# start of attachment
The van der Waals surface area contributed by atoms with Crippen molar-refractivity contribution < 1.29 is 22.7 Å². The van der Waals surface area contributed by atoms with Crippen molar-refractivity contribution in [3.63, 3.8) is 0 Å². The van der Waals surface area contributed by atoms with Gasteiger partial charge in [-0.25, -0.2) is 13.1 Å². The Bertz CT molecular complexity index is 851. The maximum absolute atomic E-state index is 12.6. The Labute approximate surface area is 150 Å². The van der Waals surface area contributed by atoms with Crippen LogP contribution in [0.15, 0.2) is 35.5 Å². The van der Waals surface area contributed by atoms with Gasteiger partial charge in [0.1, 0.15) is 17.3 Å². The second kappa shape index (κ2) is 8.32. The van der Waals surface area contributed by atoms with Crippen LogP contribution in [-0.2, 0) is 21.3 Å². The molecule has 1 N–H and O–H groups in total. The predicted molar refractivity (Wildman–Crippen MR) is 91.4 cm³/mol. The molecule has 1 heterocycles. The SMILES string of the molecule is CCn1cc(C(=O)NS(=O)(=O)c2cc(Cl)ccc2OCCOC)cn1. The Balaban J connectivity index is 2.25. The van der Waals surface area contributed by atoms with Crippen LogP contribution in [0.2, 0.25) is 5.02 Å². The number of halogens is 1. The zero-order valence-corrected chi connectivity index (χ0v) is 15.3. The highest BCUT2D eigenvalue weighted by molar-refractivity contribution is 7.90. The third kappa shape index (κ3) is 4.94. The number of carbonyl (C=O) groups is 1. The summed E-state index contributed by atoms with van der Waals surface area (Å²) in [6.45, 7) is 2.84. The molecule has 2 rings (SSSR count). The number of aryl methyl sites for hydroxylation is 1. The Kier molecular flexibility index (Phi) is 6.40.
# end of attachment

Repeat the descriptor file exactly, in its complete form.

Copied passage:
The van der Waals surface area contributed by atoms with Crippen molar-refractivity contribution < 1.29 is 22.7 Å². The van der Waals surface area contributed by atoms with Crippen molar-refractivity contribution in [3.63, 3.8) is 0 Å². The van der Waals surface area contributed by atoms with Gasteiger partial charge in [-0.25, -0.2) is 13.1 Å². The Bertz CT molecular complexity index is 851. The maximum absolute atomic E-state index is 12.6. The Labute approximate surface area is 150 Å². The van der Waals surface area contributed by atoms with Crippen LogP contribution in [0.15, 0.2) is 35.5 Å². The van der Waals surface area contributed by atoms with Gasteiger partial charge in [0.1, 0.15) is 17.3 Å². The second kappa shape index (κ2) is 8.32. The van der Waals surface area contributed by atoms with Crippen LogP contribution in [-0.2, 0) is 21.3 Å². The molecule has 1 N–H and O–H groups in total. The predicted molar refractivity (Wildman–Crippen MR) is 91.4 cm³/mol. The molecule has 1 heterocycles. The SMILES string of the molecule is CCn1cc(C(=O)NS(=O)(=O)c2cc(Cl)ccc2OCCOC)cn1. The Balaban J connectivity index is 2.25. The van der Waals surface area contributed by atoms with Crippen LogP contribution in [0.2, 0.25) is 5.02 Å². The number of halogens is 1. The zero-order valence-corrected chi connectivity index (χ0v) is 15.3. The highest BCUT2D eigenvalue weighted by molar-refractivity contribution is 7.90. The third kappa shape index (κ3) is 4.94. The number of carbonyl (C=O) groups is 1. The summed E-state index contributed by atoms with van der Waals surface area (Å²) in [6.45, 7) is 2.84. The molecule has 2 rings (SSSR count). The number of aryl methyl sites for hydroxylation is 1. The Kier molecular flexibility index (Phi) is 6.40.